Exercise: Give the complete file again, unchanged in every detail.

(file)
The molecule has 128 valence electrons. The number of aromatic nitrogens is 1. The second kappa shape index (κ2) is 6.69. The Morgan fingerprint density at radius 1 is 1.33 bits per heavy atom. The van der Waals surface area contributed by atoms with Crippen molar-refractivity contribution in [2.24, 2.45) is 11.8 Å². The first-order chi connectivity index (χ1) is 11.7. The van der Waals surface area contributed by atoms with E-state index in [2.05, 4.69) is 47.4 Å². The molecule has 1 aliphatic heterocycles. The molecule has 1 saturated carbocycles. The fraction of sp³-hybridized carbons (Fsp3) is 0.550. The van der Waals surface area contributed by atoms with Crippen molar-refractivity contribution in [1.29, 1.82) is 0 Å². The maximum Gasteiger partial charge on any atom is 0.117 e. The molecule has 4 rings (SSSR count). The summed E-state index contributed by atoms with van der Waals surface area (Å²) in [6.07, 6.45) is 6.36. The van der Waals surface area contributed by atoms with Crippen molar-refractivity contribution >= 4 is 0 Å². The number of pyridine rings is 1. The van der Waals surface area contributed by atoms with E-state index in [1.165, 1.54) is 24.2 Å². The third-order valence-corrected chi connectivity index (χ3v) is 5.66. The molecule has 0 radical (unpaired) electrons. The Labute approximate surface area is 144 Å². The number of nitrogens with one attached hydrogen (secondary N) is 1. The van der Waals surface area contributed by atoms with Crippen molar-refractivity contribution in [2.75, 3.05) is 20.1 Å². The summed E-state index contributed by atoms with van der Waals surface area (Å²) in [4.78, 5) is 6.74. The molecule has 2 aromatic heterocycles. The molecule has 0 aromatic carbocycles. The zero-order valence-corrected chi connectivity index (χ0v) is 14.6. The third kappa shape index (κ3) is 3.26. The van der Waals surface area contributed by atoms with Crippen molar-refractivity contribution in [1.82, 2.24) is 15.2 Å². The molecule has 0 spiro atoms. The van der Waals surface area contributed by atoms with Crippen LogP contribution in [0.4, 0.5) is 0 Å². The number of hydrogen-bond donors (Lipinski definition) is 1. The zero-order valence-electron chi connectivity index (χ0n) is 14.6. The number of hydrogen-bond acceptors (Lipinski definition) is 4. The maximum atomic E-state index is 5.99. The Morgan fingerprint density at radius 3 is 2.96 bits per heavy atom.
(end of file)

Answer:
The molecule has 128 valence electrons. The number of aromatic nitrogens is 1. The second kappa shape index (κ2) is 6.69. The Morgan fingerprint density at radius 1 is 1.33 bits per heavy atom. The van der Waals surface area contributed by atoms with Crippen molar-refractivity contribution in [2.24, 2.45) is 11.8 Å². The first-order chi connectivity index (χ1) is 11.7. The van der Waals surface area contributed by atoms with E-state index in [2.05, 4.69) is 47.4 Å². The molecule has 1 aliphatic heterocycles. The molecule has 1 saturated carbocycles. The fraction of sp³-hybridized carbons (Fsp3) is 0.550. The van der Waals surface area contributed by atoms with Crippen molar-refractivity contribution in [1.29, 1.82) is 0 Å². The maximum Gasteiger partial charge on any atom is 0.117 e. The molecule has 4 rings (SSSR count). The summed E-state index contributed by atoms with van der Waals surface area (Å²) in [6.07, 6.45) is 6.36. The van der Waals surface area contributed by atoms with Crippen molar-refractivity contribution >= 4 is 0 Å². The number of pyridine rings is 1. The van der Waals surface area contributed by atoms with E-state index in [1.165, 1.54) is 24.2 Å². The third-order valence-corrected chi connectivity index (χ3v) is 5.66. The molecule has 0 radical (unpaired) electrons. The Labute approximate surface area is 144 Å². The number of nitrogens with one attached hydrogen (secondary N) is 1. The van der Waals surface area contributed by atoms with Crippen molar-refractivity contribution in [2.75, 3.05) is 20.1 Å². The summed E-state index contributed by atoms with van der Waals surface area (Å²) in [4.78, 5) is 6.74. The molecule has 2 aromatic heterocycles. The molecule has 0 aromatic carbocycles. The zero-order valence-corrected chi connectivity index (χ0v) is 14.6. The third kappa shape index (κ3) is 3.26. The van der Waals surface area contributed by atoms with Crippen molar-refractivity contribution in [1.82, 2.24) is 15.2 Å². The molecule has 0 spiro atoms. The van der Waals surface area contributed by atoms with Crippen LogP contribution in [0.4, 0.5) is 0 Å². The number of hydrogen-bond donors (Lipinski definition) is 1. The zero-order valence-electron chi connectivity index (χ0n) is 14.6. The number of hydrogen-bond acceptors (Lipinski definition) is 4. The maximum atomic E-state index is 5.99. The Morgan fingerprint density at radius 3 is 2.96 bits per heavy atom.